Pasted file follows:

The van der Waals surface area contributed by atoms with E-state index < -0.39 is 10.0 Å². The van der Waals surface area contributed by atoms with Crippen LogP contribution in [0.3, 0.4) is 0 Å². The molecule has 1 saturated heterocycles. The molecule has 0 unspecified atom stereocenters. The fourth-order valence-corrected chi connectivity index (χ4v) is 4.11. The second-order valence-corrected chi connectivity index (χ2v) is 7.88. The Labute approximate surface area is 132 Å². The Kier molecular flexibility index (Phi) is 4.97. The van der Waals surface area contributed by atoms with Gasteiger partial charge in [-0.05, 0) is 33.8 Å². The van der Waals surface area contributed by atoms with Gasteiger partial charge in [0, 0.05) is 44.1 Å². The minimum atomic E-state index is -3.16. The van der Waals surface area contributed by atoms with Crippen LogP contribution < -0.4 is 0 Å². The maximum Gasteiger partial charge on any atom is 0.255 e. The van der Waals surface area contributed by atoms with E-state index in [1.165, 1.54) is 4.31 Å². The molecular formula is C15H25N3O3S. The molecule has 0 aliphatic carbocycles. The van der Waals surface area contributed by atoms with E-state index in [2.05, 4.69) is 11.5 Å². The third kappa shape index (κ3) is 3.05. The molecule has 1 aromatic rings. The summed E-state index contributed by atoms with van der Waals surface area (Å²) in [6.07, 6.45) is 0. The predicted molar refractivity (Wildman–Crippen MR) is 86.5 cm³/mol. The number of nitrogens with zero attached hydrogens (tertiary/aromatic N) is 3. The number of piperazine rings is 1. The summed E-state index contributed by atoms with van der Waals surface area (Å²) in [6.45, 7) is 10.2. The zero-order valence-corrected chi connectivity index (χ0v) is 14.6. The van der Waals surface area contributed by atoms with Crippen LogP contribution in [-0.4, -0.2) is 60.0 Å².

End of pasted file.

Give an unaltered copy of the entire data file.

The van der Waals surface area contributed by atoms with E-state index < -0.39 is 10.0 Å². The van der Waals surface area contributed by atoms with Crippen LogP contribution in [0.3, 0.4) is 0 Å². The molecule has 1 saturated heterocycles. The molecule has 0 unspecified atom stereocenters. The fourth-order valence-corrected chi connectivity index (χ4v) is 4.11. The second-order valence-corrected chi connectivity index (χ2v) is 7.88. The Labute approximate surface area is 132 Å². The Kier molecular flexibility index (Phi) is 4.97. The van der Waals surface area contributed by atoms with Gasteiger partial charge in [-0.05, 0) is 33.8 Å². The van der Waals surface area contributed by atoms with Gasteiger partial charge in [0, 0.05) is 44.1 Å². The minimum atomic E-state index is -3.16. The van der Waals surface area contributed by atoms with Crippen LogP contribution < -0.4 is 0 Å². The maximum Gasteiger partial charge on any atom is 0.255 e. The van der Waals surface area contributed by atoms with E-state index in [1.165, 1.54) is 4.31 Å². The molecular formula is C15H25N3O3S. The molecule has 0 aliphatic carbocycles. The van der Waals surface area contributed by atoms with E-state index in [2.05, 4.69) is 11.5 Å². The third kappa shape index (κ3) is 3.05. The molecule has 1 aromatic rings. The summed E-state index contributed by atoms with van der Waals surface area (Å²) in [6.07, 6.45) is 0. The predicted molar refractivity (Wildman–Crippen MR) is 86.5 cm³/mol. The number of nitrogens with zero attached hydrogens (tertiary/aromatic N) is 3. The number of piperazine rings is 1. The summed E-state index contributed by atoms with van der Waals surface area (Å²) in [6.45, 7) is 10.2. The zero-order valence-corrected chi connectivity index (χ0v) is 14.6. The van der Waals surface area contributed by atoms with Crippen LogP contribution in [-0.4, -0.2) is 60.0 Å².